The department has funded a part--time coordinator for the center, but funding for that position will expire next year without being replaced.

The new position would technically be charged with focusing on the chronic disease aspect of public health services, and the staff person would have office hours in the center.

Bischoff said the department has several staff positions to fill, and as that is accomplished, staff members will be free to conduct other activities at the center.

"We want the community center to be a resource bank," he said. "The community center needs to be staffed by volunteers. Staffing isn't the responsibility of the county; we'll support that, but there's no funding for that."

When asked if there were a long range plan for the center, Bischoff said there is none, but once vacant staff positions are filled, he wants to get people together to develop long term plans for both the Community Center in Cathlamet and at Johnson Park in Rosburg.

In other business, commissioners awarded a bid to install security cameras and panic alarm systems at county facilities for improved security.

Commissioners also adopted updated annual and six--year road construction programs and an updated 14--year ferry management program.

Clerk of the Board Beth Johnson asked commissioners if they wanted to act on three remaining issues for final preparation of the 2019 budgets----a H&HS staffing request, salary increases for two Public Works staff, and funding for increased hours for the county fair manager.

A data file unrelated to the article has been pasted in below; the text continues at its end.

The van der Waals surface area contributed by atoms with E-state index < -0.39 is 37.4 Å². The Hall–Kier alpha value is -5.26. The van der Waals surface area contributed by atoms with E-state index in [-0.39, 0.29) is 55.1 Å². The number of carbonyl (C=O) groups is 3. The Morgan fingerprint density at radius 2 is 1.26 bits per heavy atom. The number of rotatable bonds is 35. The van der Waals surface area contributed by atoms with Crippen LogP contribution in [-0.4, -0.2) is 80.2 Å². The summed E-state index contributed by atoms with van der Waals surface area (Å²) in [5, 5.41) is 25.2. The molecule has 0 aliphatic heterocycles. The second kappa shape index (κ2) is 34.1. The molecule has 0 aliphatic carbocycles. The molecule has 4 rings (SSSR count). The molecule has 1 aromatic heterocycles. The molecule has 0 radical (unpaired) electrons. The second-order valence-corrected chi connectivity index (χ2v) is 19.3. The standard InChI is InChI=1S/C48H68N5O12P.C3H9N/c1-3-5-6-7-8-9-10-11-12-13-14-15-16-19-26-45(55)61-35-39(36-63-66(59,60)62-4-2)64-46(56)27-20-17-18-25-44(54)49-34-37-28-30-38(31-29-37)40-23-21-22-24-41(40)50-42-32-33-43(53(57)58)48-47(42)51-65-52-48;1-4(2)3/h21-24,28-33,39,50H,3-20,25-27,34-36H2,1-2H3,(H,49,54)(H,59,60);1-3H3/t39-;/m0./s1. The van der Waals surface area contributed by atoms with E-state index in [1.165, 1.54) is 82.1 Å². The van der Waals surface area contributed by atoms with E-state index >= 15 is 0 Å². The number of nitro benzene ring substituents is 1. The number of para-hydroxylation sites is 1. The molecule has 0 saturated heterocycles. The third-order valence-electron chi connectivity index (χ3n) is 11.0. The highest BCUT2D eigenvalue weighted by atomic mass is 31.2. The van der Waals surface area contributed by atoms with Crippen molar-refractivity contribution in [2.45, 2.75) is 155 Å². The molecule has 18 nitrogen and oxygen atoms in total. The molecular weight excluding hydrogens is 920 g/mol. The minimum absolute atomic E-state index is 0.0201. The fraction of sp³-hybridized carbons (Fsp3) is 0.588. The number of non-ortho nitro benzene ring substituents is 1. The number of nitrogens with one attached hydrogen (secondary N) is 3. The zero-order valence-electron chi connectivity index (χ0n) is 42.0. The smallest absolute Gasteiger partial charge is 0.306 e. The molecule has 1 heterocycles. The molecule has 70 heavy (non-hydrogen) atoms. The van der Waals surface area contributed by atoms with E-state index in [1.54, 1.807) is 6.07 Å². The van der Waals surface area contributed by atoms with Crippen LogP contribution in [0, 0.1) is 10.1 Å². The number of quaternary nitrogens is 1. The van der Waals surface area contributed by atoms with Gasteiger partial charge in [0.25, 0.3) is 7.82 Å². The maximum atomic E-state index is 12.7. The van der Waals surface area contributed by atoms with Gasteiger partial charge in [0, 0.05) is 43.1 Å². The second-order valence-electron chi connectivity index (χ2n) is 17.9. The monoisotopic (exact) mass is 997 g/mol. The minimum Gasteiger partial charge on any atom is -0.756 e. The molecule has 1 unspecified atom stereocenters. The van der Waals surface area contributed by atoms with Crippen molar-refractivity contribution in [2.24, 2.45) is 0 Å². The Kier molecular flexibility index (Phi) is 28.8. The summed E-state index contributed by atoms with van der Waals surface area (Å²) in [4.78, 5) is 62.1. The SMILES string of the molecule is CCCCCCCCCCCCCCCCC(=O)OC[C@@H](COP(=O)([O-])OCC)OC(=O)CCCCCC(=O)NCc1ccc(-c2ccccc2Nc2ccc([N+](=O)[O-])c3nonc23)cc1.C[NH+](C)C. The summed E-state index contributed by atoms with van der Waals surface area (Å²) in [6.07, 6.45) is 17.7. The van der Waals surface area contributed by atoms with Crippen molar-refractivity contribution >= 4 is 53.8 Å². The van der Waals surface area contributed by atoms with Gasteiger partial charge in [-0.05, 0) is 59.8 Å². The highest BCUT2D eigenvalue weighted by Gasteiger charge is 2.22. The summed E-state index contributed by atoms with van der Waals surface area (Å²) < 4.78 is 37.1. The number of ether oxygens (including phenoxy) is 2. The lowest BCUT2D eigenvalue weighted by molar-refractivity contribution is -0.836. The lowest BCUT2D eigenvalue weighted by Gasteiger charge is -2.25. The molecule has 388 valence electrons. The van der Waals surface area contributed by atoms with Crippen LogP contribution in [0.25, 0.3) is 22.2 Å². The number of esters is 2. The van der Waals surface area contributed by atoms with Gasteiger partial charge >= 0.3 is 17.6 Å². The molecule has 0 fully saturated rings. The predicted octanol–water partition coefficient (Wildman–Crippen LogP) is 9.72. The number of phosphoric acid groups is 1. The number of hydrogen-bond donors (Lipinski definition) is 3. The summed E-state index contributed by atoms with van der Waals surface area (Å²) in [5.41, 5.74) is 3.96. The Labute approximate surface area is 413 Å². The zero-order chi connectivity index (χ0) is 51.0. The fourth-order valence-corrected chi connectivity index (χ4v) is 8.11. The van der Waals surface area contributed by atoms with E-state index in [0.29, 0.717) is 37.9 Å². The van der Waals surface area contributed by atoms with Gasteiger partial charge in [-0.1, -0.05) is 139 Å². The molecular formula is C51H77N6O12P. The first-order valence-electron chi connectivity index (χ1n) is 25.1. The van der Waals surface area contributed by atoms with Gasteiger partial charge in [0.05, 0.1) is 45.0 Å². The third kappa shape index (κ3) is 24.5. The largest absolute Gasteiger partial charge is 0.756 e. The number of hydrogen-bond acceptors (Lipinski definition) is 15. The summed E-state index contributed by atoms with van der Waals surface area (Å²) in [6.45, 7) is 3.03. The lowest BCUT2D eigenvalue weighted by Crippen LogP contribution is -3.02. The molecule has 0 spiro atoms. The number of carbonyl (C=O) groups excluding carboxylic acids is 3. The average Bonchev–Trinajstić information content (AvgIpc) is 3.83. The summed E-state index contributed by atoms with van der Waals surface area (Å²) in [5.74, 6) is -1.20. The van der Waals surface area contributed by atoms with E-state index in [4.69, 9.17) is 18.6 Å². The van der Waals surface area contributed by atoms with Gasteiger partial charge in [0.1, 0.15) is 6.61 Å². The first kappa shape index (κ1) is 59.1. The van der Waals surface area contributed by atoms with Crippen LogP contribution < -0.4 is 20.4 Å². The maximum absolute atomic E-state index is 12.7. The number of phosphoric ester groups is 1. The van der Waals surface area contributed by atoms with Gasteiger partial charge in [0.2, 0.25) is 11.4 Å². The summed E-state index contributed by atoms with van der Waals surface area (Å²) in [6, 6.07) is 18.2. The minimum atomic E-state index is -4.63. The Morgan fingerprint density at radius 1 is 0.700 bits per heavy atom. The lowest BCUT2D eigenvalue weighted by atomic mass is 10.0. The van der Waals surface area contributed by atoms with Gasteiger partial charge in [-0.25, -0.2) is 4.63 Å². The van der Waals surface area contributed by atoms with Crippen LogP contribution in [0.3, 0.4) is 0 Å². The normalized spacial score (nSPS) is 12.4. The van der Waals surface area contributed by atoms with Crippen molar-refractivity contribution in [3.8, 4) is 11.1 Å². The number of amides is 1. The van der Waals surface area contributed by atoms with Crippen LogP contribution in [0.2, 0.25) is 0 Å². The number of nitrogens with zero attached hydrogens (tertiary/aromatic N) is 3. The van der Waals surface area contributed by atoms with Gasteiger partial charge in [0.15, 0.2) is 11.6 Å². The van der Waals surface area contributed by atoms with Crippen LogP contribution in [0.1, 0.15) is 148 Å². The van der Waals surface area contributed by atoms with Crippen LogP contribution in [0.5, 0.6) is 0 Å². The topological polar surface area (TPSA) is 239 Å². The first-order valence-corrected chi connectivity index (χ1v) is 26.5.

"My suggestion is approve the budget as it now is and act on those requests in the future," Brady said.

Kay Walters, a member of the county fair board, urged the board to increase the fair manager's hours now so that she would be able to do advance work on fund raising projects.

"Right now, we don't want to complicate the budget any more," Brady said. "It can be done later."

County officials will likely have final budget documents ready for action at next week's meeting.

Cothren reported developments on issues relating to management of county trust timber. He had attended a meeting of the state Board of Natural Resources on Dec. 4 and also met with Washington Department of Natural Resources (DNR) staff. Among the outcomes, DNR will support proposed legislation that would appropriate $6 million over two years in compensation for Wahkiakum, Pacific and Skamania county trust timber blocked from harvest for endangered species protection, and they'll also support legislation that would provide $28 million for purchase of land to add to the counties' trust timberland.

"At what point do we get out of this shell game and push the DNR to perform its fiduciary responsibility [as trustee of the county timberlands]," Brady asked. "We're going to end up in court at some point."

Brady suggested asking District 19 legislators to request an attorney general's opinion regarding the state's responsibility to manage timberland in a manner that benefits the counties.

Cothren didn't like that idea.

"I don't think you'd get the opinion you want," he said. "I think he [Attorney General Bob Ferguson} is a tree hugger."